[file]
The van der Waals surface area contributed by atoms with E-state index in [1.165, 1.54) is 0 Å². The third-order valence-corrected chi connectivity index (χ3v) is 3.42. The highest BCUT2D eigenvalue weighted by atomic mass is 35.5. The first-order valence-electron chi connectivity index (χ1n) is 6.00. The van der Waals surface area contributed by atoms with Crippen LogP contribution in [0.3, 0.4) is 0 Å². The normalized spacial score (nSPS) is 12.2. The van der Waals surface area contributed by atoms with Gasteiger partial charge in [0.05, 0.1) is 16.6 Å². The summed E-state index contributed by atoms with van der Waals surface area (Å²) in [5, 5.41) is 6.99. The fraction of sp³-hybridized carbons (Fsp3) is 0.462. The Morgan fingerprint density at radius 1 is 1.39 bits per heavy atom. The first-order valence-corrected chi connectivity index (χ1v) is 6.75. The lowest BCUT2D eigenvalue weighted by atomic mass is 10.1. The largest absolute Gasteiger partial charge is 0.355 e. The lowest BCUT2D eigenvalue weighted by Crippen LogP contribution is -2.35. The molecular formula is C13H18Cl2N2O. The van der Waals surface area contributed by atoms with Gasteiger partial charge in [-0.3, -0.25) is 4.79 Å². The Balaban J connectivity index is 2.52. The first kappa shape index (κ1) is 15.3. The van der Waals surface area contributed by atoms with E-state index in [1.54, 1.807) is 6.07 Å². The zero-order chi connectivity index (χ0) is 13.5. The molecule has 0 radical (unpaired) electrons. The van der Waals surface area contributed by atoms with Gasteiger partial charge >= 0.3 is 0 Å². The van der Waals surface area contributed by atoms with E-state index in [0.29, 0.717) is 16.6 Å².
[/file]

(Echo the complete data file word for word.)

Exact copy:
The van der Waals surface area contributed by atoms with E-state index in [1.165, 1.54) is 0 Å². The third-order valence-corrected chi connectivity index (χ3v) is 3.42. The highest BCUT2D eigenvalue weighted by atomic mass is 35.5. The first-order valence-electron chi connectivity index (χ1n) is 6.00. The van der Waals surface area contributed by atoms with Crippen LogP contribution in [0.3, 0.4) is 0 Å². The normalized spacial score (nSPS) is 12.2. The van der Waals surface area contributed by atoms with Gasteiger partial charge in [0.05, 0.1) is 16.6 Å². The summed E-state index contributed by atoms with van der Waals surface area (Å²) in [5, 5.41) is 6.99. The fraction of sp³-hybridized carbons (Fsp3) is 0.462. The Morgan fingerprint density at radius 1 is 1.39 bits per heavy atom. The first-order valence-corrected chi connectivity index (χ1v) is 6.75. The lowest BCUT2D eigenvalue weighted by atomic mass is 10.1. The largest absolute Gasteiger partial charge is 0.355 e. The lowest BCUT2D eigenvalue weighted by Crippen LogP contribution is -2.35. The molecular formula is C13H18Cl2N2O. The van der Waals surface area contributed by atoms with Gasteiger partial charge in [-0.3, -0.25) is 4.79 Å². The Balaban J connectivity index is 2.52. The first kappa shape index (κ1) is 15.3. The van der Waals surface area contributed by atoms with E-state index in [1.54, 1.807) is 6.07 Å². The zero-order chi connectivity index (χ0) is 13.5. The molecule has 0 radical (unpaired) electrons. The van der Waals surface area contributed by atoms with Gasteiger partial charge >= 0.3 is 0 Å². The van der Waals surface area contributed by atoms with E-state index in [0.29, 0.717) is 16.6 Å².